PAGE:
Business

Friday 25 July 2014

Penneys pays more compensation to Bangladesh factory victims

Emma Thomasson

Published 24/10/2013|10:35

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Penneys plans to link its protected Mary Street store, featuring the original dome, with a nearby new office building it owns. The flagship Dublin store was
built in 1905 and only recently underwent a major refurbishment. The brand continues to expand with its mix of up-to-date fashions and cheap prices
Penneys

Primark will make another compensation payment to victims of the Rana Plaza factory disaster in Bangladesh.

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The discount clothing chain, which operates as Penneys in Ireland, is calling on other international brands to follow suit.

The collapse of Rana Plaza on April 24 that killed 1,129 people has galvanised some of the clothing industry's big names to try to improve safety standards at suppliers but they have failed to agree on a compensation fund for victims despite months of wrangling.

Worker rights groups have accused wealthy western producers of evading financial responsibility for a disaster that highlighted the gruelling and poorly paid conditions in which millions of Bangaleshis work.

Primark, the only retailer that sourced from the factory to pay compensation so far, said it would pay out for the third time to workers or their dependents from New Wave Bottoms, the supplier that was producing clothing for the chain. It had some 550 workers at the factory at the time of the collapse.

The chain, owned by Associated British Foods, also said it was pressing ahead with plans to pay long-term compensation to the 550 in the New Year despite the lack of an industry-wide agreement.

"Primark is calling on other brands involved in the Rana Plaza disaster to make a contribution by paying short-term aid to some 3,000 workers or their dependents who made clothes for their labels," it said in a statement.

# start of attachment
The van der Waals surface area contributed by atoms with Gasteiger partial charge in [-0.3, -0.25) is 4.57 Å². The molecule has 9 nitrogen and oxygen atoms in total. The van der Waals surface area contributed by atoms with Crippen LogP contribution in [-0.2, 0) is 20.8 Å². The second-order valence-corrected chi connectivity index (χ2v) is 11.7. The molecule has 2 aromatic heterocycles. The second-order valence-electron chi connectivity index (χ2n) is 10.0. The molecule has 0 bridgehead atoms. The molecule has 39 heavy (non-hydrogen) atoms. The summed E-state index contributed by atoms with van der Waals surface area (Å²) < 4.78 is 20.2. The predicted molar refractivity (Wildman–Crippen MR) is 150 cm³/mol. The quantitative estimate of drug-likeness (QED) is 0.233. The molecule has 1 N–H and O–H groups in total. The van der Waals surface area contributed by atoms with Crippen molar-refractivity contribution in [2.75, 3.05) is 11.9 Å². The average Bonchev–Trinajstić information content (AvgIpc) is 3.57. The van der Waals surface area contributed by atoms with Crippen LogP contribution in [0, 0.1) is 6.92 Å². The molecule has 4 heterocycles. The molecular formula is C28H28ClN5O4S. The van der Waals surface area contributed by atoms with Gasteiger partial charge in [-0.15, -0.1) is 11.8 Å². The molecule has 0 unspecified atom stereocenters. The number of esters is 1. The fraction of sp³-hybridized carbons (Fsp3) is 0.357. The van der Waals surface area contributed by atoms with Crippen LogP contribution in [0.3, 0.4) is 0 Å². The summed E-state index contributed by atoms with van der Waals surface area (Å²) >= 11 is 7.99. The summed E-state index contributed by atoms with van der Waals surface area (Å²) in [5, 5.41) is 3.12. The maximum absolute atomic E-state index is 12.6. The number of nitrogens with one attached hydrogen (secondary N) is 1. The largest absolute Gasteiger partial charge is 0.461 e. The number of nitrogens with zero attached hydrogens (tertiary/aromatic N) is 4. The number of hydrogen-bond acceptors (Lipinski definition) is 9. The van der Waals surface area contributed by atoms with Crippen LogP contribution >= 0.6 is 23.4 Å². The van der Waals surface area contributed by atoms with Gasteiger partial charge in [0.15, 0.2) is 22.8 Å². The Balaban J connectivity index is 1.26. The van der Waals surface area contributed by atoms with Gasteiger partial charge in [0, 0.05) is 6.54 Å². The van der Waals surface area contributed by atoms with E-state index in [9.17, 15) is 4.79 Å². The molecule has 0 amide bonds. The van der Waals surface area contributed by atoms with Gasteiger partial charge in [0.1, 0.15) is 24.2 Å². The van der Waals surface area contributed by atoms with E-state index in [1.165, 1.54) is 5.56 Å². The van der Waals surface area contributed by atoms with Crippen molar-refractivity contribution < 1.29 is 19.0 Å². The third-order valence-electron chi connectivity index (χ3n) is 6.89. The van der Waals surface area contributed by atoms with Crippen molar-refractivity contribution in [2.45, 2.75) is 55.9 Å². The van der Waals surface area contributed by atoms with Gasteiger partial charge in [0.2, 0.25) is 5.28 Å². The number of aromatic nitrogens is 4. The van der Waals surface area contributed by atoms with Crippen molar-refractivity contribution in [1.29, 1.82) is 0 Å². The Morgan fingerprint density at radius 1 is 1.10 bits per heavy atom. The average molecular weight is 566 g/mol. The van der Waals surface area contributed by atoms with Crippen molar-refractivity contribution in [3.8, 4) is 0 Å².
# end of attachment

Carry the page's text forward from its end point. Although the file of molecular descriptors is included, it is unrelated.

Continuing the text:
About 3.6 million people work in Bangladesh's clothing industry, making it the world's second-largest clothing exporter behind China, but some of the workforce, which is mostly female, earn as little as $38 a month. About 60 percent of garment exports go to Europe and 23 percent to the United States.

The International Labour Organisation has been coordinating talks to try to get an agreement on setting up long-term funds for Rana Plaza workers and for victims of a fire at the Tazreen factory in November 2012, which killed 112 workers.

ANNIVERSARY VIGIL

IndustriALL and UNI, two global trade unions that have been involved in the process, are planning a candlelit vigil at sundown at Rana Plaza to mark the six-month anniversary.

"Survivors and victims' families at Rana Plaza today remembered their loved ones and all ask the same question: When will we finally receive compensation for our loss?" the unions said in a statement.

Many of the 28 brands supplied from Rana Plaza have shunned the attempts to set up a fund, with some saying their production was outsourced to the factory without their knowledge, while others say they prefer to pursue their own compensation plans.

Advocacy groups, the Clean Clothes Campaign (CCC) and the International Labor Rights Forum, noted that Canada's Loblaw Cos Ltd had also committed to provide short-term relief, while Italian retailer Benetton and Spanish chain El Corte Ingles were participating in attempts to establish a fund.

They said Zara-owner Inditex, Britain's Bonmarche and Mascot of Denmark had signalled their intent to contribute to a fund, but said scores of other brands were doing too little.

"It is time that all brands linked to the tragedies step up and ... pay into the fund, and thereby take financial responsibility for a disaster that they failed to prevent," said Ineke Zeldenrust of the CCC.

A group of North American retailers and apparel makers set up after the disaster has already completed inspections of more than half of Bangladesh garment factories with whom they do business in an effort to improve fire and building safety, the group said this week.

Reuters

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